I wasn't in the best frame of mind though as I had been away on buysiness to Spain and spent the last two days sipping water as I couldn't face any food. This was all good for weight reduction but not for a day's work on a Triumph when I know they rarely co-operate.
First on the agenda was driving over to Bryce's where he was good enough to help me out again. Priority was getting at a hole I knew was lurking on the nearside bulkhead where it butts up to the back of the inner wheel arch in the engine bay. I had stripped out all the interior for a better view and found two other small areas of rot which were probably caused by water getting in via the first hole and then being held by the carpet.
To get at the bulkhead hole though the windscreen wiper motor needed to come out and then the combined battery tray/wiper motor panel moved out of the way. A combination of drilling the spot welds and then cutting through the horizontal part of it meant it could be bent away to reval the horror below.
With a welder available Bryce and I returned to trying to remove an obstinate bolt putting up a hell of a fight on the removal of the driver's seat front, specifically the one at the front near the transmission tunnel. Of course this wasn't in a convenient place either, what a surprise.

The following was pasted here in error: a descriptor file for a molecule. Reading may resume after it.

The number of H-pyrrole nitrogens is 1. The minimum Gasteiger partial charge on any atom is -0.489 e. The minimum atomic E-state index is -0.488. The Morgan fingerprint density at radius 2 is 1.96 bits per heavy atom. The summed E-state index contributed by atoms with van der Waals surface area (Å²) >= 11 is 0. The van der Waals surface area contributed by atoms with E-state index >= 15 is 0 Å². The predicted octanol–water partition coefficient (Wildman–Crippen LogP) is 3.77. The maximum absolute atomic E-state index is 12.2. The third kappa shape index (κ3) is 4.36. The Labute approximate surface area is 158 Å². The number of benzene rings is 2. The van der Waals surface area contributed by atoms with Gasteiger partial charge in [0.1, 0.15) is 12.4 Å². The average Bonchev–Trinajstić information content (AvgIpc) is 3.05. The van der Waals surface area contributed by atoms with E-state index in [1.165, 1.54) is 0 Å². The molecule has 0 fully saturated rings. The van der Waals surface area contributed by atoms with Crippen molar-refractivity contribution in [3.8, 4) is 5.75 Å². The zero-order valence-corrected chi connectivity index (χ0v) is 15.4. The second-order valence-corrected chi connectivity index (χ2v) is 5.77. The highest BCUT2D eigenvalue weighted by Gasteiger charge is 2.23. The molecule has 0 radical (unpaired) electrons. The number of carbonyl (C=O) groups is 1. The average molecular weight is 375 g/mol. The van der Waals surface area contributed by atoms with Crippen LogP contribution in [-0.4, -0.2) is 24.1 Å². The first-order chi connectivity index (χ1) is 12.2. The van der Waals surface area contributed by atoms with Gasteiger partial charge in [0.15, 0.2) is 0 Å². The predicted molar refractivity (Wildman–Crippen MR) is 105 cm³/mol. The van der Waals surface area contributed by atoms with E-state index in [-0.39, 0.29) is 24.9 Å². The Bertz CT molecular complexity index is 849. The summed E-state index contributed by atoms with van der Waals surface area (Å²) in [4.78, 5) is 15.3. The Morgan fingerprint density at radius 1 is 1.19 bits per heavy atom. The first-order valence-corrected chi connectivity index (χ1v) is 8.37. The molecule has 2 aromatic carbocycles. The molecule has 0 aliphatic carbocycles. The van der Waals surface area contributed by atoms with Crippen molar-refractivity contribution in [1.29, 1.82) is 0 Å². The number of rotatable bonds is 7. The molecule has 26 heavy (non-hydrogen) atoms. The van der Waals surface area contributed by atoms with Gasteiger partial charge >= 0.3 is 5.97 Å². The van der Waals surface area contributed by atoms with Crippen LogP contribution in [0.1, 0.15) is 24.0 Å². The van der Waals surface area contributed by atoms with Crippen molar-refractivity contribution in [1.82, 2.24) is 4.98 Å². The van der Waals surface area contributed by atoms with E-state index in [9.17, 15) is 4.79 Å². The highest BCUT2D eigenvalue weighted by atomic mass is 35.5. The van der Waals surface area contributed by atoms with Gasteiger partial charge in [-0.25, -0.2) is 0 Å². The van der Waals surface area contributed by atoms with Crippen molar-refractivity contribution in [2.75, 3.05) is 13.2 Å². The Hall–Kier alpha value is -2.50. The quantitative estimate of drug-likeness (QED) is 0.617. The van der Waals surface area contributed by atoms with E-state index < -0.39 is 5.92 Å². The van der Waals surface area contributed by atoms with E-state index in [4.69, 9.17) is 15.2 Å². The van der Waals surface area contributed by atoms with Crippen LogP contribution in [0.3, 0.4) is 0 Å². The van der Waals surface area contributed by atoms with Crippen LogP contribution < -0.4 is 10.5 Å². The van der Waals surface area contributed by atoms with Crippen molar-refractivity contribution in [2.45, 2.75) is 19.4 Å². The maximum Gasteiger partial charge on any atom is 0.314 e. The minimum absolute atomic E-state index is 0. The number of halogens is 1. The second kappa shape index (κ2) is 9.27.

Not to be denied, Bryce welded on another bolt which immediately broke off. Another attempt saw a slight bit of movement before it snapped off again. By now there was too much weld getting in the way and we still hadn't won. I have to admire Bryce's determination though, we kept at it.
At this point I commented that the seat was completely shot with a broken back in it as well as the fabric being in bits and the fact that I had a good replacement which was the whole point of the exercise. So, Mr Bolt, fight all you like you are not going to win.
Don't look down for those of a nervous disposition.
Out comes the knife to remove the front quarter of the seat followed by an angle grinder to remove the interior seat metal frame so that we could see the bolt directly for the first time. What I should have taken a photo of was the very large old screwdriver we welded to the bolt next and the large molegrips used on it until that bolt finally gave in.
Luckily the wipers weren't needed on the 17 mile drive home as it was a fine dry day going into dusk and then
I remembered how great it is to drive the car with the top down, jacket zipped up, woolly hat on head and heater on full.
Why would anyone not have a Triumph??